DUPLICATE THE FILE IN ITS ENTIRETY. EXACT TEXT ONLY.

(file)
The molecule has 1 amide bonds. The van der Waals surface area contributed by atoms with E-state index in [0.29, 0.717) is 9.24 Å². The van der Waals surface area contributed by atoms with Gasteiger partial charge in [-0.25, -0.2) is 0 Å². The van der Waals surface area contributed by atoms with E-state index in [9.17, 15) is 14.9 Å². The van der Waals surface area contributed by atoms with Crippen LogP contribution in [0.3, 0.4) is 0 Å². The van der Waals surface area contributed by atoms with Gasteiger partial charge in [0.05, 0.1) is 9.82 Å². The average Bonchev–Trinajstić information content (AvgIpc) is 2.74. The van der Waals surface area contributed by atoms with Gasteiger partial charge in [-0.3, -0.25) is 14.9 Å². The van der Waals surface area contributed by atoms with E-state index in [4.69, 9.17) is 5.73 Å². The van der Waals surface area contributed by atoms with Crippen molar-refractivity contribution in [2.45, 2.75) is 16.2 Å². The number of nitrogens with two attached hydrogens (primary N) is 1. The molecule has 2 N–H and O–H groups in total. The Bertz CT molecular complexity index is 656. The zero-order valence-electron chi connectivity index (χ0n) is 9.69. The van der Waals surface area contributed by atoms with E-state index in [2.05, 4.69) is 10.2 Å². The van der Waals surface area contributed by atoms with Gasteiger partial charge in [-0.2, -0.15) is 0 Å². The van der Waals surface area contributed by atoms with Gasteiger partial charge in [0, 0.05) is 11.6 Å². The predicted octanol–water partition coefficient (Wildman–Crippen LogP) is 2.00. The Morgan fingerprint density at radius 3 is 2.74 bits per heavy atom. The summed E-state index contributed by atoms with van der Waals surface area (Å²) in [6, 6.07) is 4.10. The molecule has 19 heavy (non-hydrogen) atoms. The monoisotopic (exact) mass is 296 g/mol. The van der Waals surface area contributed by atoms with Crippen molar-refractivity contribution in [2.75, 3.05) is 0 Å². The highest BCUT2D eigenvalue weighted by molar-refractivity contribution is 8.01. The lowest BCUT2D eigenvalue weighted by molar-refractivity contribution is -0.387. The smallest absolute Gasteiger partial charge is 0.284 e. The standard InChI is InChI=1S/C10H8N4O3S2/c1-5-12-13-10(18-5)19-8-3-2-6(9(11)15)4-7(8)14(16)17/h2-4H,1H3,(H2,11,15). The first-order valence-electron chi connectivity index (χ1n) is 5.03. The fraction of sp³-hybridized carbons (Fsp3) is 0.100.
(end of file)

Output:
The molecule has 1 amide bonds. The van der Waals surface area contributed by atoms with E-state index in [0.29, 0.717) is 9.24 Å². The van der Waals surface area contributed by atoms with Gasteiger partial charge in [-0.25, -0.2) is 0 Å². The van der Waals surface area contributed by atoms with E-state index in [9.17, 15) is 14.9 Å². The van der Waals surface area contributed by atoms with Crippen LogP contribution in [0.3, 0.4) is 0 Å². The van der Waals surface area contributed by atoms with Gasteiger partial charge in [0.05, 0.1) is 9.82 Å². The average Bonchev–Trinajstić information content (AvgIpc) is 2.74. The van der Waals surface area contributed by atoms with Gasteiger partial charge in [-0.3, -0.25) is 14.9 Å². The van der Waals surface area contributed by atoms with E-state index in [4.69, 9.17) is 5.73 Å². The van der Waals surface area contributed by atoms with Crippen molar-refractivity contribution in [2.45, 2.75) is 16.2 Å². The number of nitrogens with two attached hydrogens (primary N) is 1. The molecule has 2 N–H and O–H groups in total. The Bertz CT molecular complexity index is 656. The zero-order valence-electron chi connectivity index (χ0n) is 9.69. The van der Waals surface area contributed by atoms with E-state index in [2.05, 4.69) is 10.2 Å². The van der Waals surface area contributed by atoms with Gasteiger partial charge in [-0.2, -0.15) is 0 Å². The van der Waals surface area contributed by atoms with Gasteiger partial charge in [0, 0.05) is 11.6 Å². The predicted octanol–water partition coefficient (Wildman–Crippen LogP) is 2.00. The Morgan fingerprint density at radius 3 is 2.74 bits per heavy atom. The summed E-state index contributed by atoms with van der Waals surface area (Å²) in [6, 6.07) is 4.10. The molecule has 19 heavy (non-hydrogen) atoms. The monoisotopic (exact) mass is 296 g/mol. The van der Waals surface area contributed by atoms with Crippen molar-refractivity contribution in [2.75, 3.05) is 0 Å². The highest BCUT2D eigenvalue weighted by molar-refractivity contribution is 8.01. The lowest BCUT2D eigenvalue weighted by molar-refractivity contribution is -0.387. The smallest absolute Gasteiger partial charge is 0.284 e. The standard InChI is InChI=1S/C10H8N4O3S2/c1-5-12-13-10(18-5)19-8-3-2-6(9(11)15)4-7(8)14(16)17/h2-4H,1H3,(H2,11,15). The first-order valence-electron chi connectivity index (χ1n) is 5.03. The fraction of sp³-hybridized carbons (Fsp3) is 0.100.